1796 · Goettingen
Very rare first edition of this geographical and social encyclopedia of Russia, published the year of Catherine the Great's death: it is one of the earliest foreign-language reference works on the country we have seen. In a thousand pages Heym covers the cities, towns and administrative districts of Russia, its rivers and mountains, industries, trade routes and agricultural products, cultural institutions, schools, and places of worship—plus assorted facts such as population statistics, university tuition fees, institutional endowments, the cost of running urban poorhouses, agricultural methods, and the quality of local drinking water. Heym's pride in Moscow University (where he taught German and eventually became rector) is reflected in a detailed account of the university's history, faculty, facilities, and student population (e.g., "The anatomical theater is very roomy and has a particularly rich collection of miscarriages of all sorts," p. 506).
Heym (1759-1821) moved to Moscow in 1779 and initially taught German at Moscow University, publishing several German-Russian dictionaries and grammars. In the Introduction he explains that he had planned to translate a Russian encyclopedia into German, but found the work so riddled with errors that he decided to compile an original work based on a wide range of sources.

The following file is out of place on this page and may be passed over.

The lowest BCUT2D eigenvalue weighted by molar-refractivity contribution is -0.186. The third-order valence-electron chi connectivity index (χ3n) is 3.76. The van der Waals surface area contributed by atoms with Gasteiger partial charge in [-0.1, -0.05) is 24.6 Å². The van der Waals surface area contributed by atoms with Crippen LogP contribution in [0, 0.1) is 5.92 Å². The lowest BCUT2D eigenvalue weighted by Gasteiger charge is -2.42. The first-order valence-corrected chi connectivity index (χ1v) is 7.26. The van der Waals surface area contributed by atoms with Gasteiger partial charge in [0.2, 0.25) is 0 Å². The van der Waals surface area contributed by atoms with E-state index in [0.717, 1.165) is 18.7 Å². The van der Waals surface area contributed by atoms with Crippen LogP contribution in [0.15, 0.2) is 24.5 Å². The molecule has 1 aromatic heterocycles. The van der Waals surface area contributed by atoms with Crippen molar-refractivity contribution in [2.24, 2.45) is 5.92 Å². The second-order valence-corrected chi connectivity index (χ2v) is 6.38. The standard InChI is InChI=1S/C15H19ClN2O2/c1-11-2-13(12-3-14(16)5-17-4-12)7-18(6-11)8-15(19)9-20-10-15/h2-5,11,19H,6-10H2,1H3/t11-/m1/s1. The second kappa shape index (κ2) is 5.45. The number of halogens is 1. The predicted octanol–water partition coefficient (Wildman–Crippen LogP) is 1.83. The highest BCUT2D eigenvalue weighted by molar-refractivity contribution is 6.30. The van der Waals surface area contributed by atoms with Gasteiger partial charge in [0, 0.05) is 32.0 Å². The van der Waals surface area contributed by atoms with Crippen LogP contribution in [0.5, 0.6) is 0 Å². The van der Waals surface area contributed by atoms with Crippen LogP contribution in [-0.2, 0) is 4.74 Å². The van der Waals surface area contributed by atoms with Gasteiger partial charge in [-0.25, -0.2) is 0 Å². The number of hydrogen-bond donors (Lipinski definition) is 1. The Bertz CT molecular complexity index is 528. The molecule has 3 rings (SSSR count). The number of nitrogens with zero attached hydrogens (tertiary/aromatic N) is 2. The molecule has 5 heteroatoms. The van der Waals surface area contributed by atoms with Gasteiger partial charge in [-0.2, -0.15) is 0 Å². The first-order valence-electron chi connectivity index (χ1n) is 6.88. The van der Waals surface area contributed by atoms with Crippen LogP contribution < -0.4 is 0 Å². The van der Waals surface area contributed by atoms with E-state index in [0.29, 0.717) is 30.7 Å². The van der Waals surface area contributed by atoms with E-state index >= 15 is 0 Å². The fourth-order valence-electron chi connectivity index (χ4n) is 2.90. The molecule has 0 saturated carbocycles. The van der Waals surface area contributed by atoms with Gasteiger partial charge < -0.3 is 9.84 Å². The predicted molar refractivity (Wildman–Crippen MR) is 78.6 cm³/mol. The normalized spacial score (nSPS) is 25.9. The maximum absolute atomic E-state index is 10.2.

The digital version of the Heym is of the printed text, but incomplete, without the folding chart. The large folding chart ( 24 " x 18 1/2") – often missing- is a census of 44 different regions of the Russian Empire, divided in North, South and Central territories and lists over 400 towns and cities with their population, some with as low as 200 others more that 400,000 inhabitants. This is an interesting and comprehensive document which makes comparisons possible.
2 US copies: Harvard and Indiana (none of which mentioning the folding plate, present in our copy).
*SWB record, Bayrische Staatsbibliothek record, Hollis record; Catalogue des Russica H 792. (Inventory #: 4059)